Added by: Erich Hatala Matthes
Abstract: In this chapter we explore two important questions that we believe should be central to any discussion of the ethics and politics of cultural heritage: What are the harms associated with appropriation and commodification, specifically where the heritage of Indigenous peoples is concerned? And how can these harms best be avoided? Archaeological concerns animate this discussion; we are ultimately concerned with fostering postcolonial archaeological practices. But we situate these questions in a broader context, addressing them as they arise in connection with the appropriation of Indigenous cultural heritage, both past and present.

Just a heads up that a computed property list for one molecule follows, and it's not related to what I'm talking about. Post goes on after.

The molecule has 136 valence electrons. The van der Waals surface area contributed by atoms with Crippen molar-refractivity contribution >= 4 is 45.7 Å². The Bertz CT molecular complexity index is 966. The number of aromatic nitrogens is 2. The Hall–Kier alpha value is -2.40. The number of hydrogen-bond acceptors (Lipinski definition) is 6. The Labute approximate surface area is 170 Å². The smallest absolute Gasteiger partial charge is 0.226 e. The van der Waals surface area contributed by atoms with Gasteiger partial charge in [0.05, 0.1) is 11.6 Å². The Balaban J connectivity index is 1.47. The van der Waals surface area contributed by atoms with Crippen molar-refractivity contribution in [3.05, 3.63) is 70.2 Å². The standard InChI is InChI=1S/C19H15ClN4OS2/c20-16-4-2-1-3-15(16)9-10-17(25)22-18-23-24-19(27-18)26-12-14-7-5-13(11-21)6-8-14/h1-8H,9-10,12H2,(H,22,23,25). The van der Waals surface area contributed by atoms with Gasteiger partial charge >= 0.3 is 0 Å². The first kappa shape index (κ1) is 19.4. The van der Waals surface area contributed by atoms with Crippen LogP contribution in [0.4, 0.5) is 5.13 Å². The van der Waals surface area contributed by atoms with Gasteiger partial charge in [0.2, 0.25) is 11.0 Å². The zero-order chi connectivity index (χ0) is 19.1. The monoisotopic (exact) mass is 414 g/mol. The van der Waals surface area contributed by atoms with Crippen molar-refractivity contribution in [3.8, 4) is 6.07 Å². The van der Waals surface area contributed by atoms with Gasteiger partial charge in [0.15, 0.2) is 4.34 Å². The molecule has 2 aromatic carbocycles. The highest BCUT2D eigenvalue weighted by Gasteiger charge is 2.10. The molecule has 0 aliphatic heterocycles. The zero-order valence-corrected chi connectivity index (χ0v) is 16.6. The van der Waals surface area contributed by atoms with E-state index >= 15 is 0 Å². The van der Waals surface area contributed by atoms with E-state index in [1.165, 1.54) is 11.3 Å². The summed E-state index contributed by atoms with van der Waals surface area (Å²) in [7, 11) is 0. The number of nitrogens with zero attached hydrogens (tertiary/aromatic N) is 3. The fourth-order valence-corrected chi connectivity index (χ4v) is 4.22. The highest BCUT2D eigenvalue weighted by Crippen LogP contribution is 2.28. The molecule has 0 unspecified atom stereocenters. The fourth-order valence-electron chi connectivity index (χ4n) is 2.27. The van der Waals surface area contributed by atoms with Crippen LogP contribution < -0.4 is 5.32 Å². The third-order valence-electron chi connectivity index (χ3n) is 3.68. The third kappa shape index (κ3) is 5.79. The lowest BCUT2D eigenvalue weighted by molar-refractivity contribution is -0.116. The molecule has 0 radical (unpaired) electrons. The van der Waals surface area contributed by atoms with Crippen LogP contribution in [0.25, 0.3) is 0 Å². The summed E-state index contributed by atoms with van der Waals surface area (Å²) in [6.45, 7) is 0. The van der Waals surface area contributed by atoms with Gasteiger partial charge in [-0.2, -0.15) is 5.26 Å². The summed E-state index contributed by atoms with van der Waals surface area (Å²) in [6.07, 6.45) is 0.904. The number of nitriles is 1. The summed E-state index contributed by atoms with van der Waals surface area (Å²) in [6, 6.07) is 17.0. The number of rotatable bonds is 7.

Comment: The text offers a wide-ranging discussion of cultural appropriation, and an interresting focus on commodification, display, and community engagement. A collaboration between a philosopher (Wylie) and an archaeologist (Nicholas), it's a great fit for instructors who are looking for a case-driven text that includes theoretical context. It includes four specific case studies that range over multiple cultural contexts.Export citation in BibTeX formatExport text citationView this text on PhilPapersExport citation in Reference Manager formatExport citation in EndNote formatExport citation in Zotero format
Nicholas, George P., Alison Wylie. ‘Do Not Do Unto Others…’ Cultural Misrecognition and the Harms of Appropriation in an Open-Source World
2012, In Geoffrey Scarre & Robin Coningham (eds.), Appropriating the Past: Philosophical Perspectives on the Practice of Archaeology. Cambridge University Press. pp. 195-221.
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